Egyptian security sources, announced the arrival of 800 Egyptian troops alongside tanks and transport logistics to Yemen, late Tuesday.
Egypt has one of the Arab world’s strongest armies, and it was the first reported deployment made by Egyptian authorities to Yemen.
The troops were deployed to strengthen the ranks of the Gulf Arab military force, that aims to defeat the Iran-allied Houthi rebels, after a five-month long brutal civil war in Yemen, Egyptian security sources reported.
A military coalition led by Saudi Arabia has gained great momentum to tackle the crises, also an effort is being made to take back much of the country’s south, mainly focusing on the Houthi-controlled capital Sanaa.
"We have sent these forces as part of Egypt's prominent role in this alliance... the alliance fights for the sake of our brotherly Arab states, and the death of any Egyptian soldier would be an honour and considered martyrdom for the sake of innocent people," a senior Egyptian military source said.
Arab states coalition
A coalition of Arab states, allied with the government of President Abd-Rabbu Mansour Hadi, have been bombing Houthi insurgency since late March, in addition to running training programmes and dropping weapons for Yemeni fighters loyal to Hadi.
Yemeni authorities disclosed the number of foreign forces coming from Saudi Arabia, the United Arab Emirates and Qatar to about 2,000, but Al Jazeera TV reported the arrival of at least 10,000 foreign soldiers, including 1,000 from the United Arab Emirates.
The coalition forces regard the campaign as a battle against the influence of arch-rival Iran within the region, but the Houthis claimed the fight as a revolution against a corrupt government, which they have forced into exile to Saudi Arabia in late March.
Since the beginning of the conflict, more than 4,500 people have been killed, conflict has also caused disease and hunger outbreaks in underdeveloped Yemen.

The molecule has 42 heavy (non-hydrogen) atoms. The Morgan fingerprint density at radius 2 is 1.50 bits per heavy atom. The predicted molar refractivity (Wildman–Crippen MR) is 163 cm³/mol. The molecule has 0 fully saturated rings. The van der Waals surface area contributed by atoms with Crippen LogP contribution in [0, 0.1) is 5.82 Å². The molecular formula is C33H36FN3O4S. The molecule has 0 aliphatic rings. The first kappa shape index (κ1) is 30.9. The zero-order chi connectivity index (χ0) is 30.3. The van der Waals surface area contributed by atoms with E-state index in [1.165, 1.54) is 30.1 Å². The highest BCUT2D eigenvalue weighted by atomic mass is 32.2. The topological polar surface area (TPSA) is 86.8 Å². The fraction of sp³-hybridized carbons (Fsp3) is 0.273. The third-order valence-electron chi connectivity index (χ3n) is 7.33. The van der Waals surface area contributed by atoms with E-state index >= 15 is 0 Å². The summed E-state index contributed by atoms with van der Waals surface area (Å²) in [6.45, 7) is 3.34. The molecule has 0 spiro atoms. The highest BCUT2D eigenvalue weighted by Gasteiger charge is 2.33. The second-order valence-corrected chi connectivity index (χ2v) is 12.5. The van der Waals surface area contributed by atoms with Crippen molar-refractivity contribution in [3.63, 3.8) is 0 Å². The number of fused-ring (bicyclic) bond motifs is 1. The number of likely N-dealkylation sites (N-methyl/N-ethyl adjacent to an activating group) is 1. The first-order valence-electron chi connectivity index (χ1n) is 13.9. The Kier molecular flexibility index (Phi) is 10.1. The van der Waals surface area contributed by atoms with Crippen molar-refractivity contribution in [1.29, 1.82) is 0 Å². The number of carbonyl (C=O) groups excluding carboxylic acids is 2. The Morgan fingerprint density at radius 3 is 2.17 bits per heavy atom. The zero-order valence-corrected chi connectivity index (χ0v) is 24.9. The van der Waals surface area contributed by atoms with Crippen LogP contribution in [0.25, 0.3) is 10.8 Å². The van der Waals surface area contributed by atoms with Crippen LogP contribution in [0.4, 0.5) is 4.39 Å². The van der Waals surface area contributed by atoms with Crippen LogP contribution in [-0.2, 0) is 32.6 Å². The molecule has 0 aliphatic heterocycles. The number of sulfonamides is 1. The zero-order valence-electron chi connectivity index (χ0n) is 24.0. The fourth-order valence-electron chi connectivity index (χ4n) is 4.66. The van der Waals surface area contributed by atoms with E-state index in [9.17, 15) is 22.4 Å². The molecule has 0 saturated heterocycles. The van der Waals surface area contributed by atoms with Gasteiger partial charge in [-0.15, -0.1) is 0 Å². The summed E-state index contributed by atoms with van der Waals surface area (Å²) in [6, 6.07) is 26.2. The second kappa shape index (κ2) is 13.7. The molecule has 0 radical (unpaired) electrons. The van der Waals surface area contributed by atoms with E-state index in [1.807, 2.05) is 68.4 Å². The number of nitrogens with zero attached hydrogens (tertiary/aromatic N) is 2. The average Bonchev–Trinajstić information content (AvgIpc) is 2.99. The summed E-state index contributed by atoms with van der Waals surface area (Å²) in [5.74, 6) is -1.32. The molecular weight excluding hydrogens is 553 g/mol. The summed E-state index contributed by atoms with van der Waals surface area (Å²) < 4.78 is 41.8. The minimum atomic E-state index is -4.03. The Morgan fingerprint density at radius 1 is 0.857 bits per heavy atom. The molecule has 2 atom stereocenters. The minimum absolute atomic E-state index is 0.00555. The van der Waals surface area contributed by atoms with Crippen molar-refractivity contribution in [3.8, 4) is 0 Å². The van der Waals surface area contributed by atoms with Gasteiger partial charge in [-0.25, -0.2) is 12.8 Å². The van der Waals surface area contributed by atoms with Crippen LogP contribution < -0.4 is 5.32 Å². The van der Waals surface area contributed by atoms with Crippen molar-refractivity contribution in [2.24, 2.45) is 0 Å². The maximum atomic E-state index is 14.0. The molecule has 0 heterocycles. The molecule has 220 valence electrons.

The UN has declared the situation in Yemen to be a level-three humanitarian emergency, the highest on its scale, after about 80 percent of the country’s population fell into dire need of humanitarian aid.
Twenty million people in the country are in need of aid, 13 million are facing food shortages and 9.4 million are having difficulties accessing drinking water.
A spokesman for the coalition, Brigadier General Ahmed al-Asseri told Reuters that, its forces were struggling to overcome Houthi uprising in Yemen's central and southern provinces, striking their locations with air strikes across the country before starting any push towards Sanaa.
"Before you start the ground operation, you have to have the prerequisite of the air campaign," al-Asseri said.
"I don't want to talk about Sanaa because the military issue is in phases ... Now we are talking of Marib and Taiz."
Local residents reported heavy air strikes on military positions throughout Sanaa on Wednesday,
Also on Tuesday, fishermen said an air strike killed 20 Indian nationals off a Red Sea port, which is the latest in a series of daily attacks. Thirteen of the Indian nationals were later accounted for, while seven are still missing.
Medics also said, at least 15 other civilians were killed across the country.